These Happy Golden Years

Monday, September 7, 2009


Today was my last day of my 20s - and I spent the day coming down off the sugar high I was on from yesterday's sugar extravaganza while letting go of my 20s. Well, actually it wasn't so much letting go, as happily watching it leave. It was all I could do to keep from yelling, "You know what 20s, who needs you? You weren't that great anyway. And don't let the door hit you on the way out." And now I am ready to embrace my 30s, which I am convinced are going to be amazing. It truly baffles me how excited I am about something that seems to bother so many people. I guess I'm just a freak.

And now, let's travel back to my first birthday. Here I am, trying to be patient while my Mother insists on taking "Just one more picture" before I could open my presents.

See how I've always indulged my Mother on my birthday - posing for a million pictures, coordinating my clothes to the wrapping paper so it would make the pictures look better, pretending like I believe that the dog really drove to the store and bought a present for me. She denies that my sister and I indulge her in that regard - and so we pointed out that some people would object to having to pretend like they're really opening a present from a dog on their 30th birthday. Her response: What's wrong with getting a present from a dog?

But I guess I shouldn't expect any other response from a woman who can't understand why it's frustrating to go shopping with her and stand around and wait for the 17 minutes it takes her to get out of car and make it all the way inside the store. I get out of the car, I walk into the building like a regular person, and she still hasn't even opened the car door yet. And so I stand there and think What is she doing in there? How could it possibly take this long to get out of a car? I'm truly baffled. And when she finally emerges, I ask her what she was doing all that time, and she replies, "I had things to do." When I ask for elaboration she replies, "Well, I had to turn off the car." This was the point where I said, "Mom, people all over the world are turning off their cars and getting out of them, and somehow they all manage to do it without making it into a HUGE ordeal. How could it possibly be that difficult to turn off a car" Oh but that's just the Mom-ness that is Mom, and if she wasn't so Mom-ish I would have a lot less to write about on my blog.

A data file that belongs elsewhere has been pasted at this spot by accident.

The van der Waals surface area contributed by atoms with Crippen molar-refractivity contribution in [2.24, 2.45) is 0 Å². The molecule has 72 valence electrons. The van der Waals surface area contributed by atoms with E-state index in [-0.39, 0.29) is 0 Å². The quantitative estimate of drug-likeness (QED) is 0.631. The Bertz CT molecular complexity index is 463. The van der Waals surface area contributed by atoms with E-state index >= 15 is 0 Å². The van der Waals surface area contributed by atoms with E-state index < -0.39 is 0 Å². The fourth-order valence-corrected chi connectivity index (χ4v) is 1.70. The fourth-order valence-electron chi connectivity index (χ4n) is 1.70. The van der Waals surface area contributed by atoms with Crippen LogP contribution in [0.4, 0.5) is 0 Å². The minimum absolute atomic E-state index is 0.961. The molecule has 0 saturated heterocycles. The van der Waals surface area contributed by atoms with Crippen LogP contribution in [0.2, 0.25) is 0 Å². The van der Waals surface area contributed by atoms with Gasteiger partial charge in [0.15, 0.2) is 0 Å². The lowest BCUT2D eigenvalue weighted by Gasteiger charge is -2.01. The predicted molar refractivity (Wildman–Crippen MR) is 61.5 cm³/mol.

Today's book, "Fifteen-year-old Laura lives apart from her family for the first time, teaching school in a claim shanty twelve miles from home. She is very homesick, but keeps at it so that she can help pay for her sister Mary's tuition at the college for the blind. During school vacations Laura has fun with her singing lessons, going on sleigh rides, and best of all, helping Almanzo Wilder drive his new buggy. Friendship soon turns to love for Laura and Almanzo in the romantic conclusion of this Little House book."

Shallow pre-birthday thoughts:

  • I'm pretty sure that anyone who has read my blog for longer than a week was expecting me to pick a Little House book this week. But the question still remained: Which one? I actually had a difficult time picking my favorite. I've always enjoyed the last half of the series better than the first half (with the exception of The First Four Years) - but narrowing it down to just one was difficult. I eventually settled on These Happy Golden Years because I've always felt invigorated by reading it. There's such a sense of the possibilities with this book - the town of Desmet is relatively new but growing by leaps and bounds, as Laura hovers just on the edge of adulthood - and there's that feeling that something wonderful is about to happen. Which is why I thought it would be the perfect book to read the day before my birthday. And the other reason why I decided to read this book today is that I really enjoy the irony of spending the last day of my 20s reading a ridiculously wholesome book that was originally intended for children.

  • The Little House books are so intertwined with my childhood that I begin to read one and I instantly feel eight years-old again - which is going to make for a really startling transition in a few hours. What? But how can I be turning thirty when I'm only eight? Since I spent most of the day being reminded of childhood, I decided to borrow a page from that time and stay up so that I can be awake for the exact moment when I turn 30. I was born at 1:02 a.m. so it normally wouldn't really require much effort to stay awake for that - but I'm still catching up from a week of very little sleep, so this might be just as difficult as when I was about to turn 10 and I desperately tried to stay awake in order to more fully experience the exact moment when I entered the double digits.

Please join me tomorrow dear readers, when I read my all-time favorite book. And, in the meantime, who wants to try to guess what my favorite book is?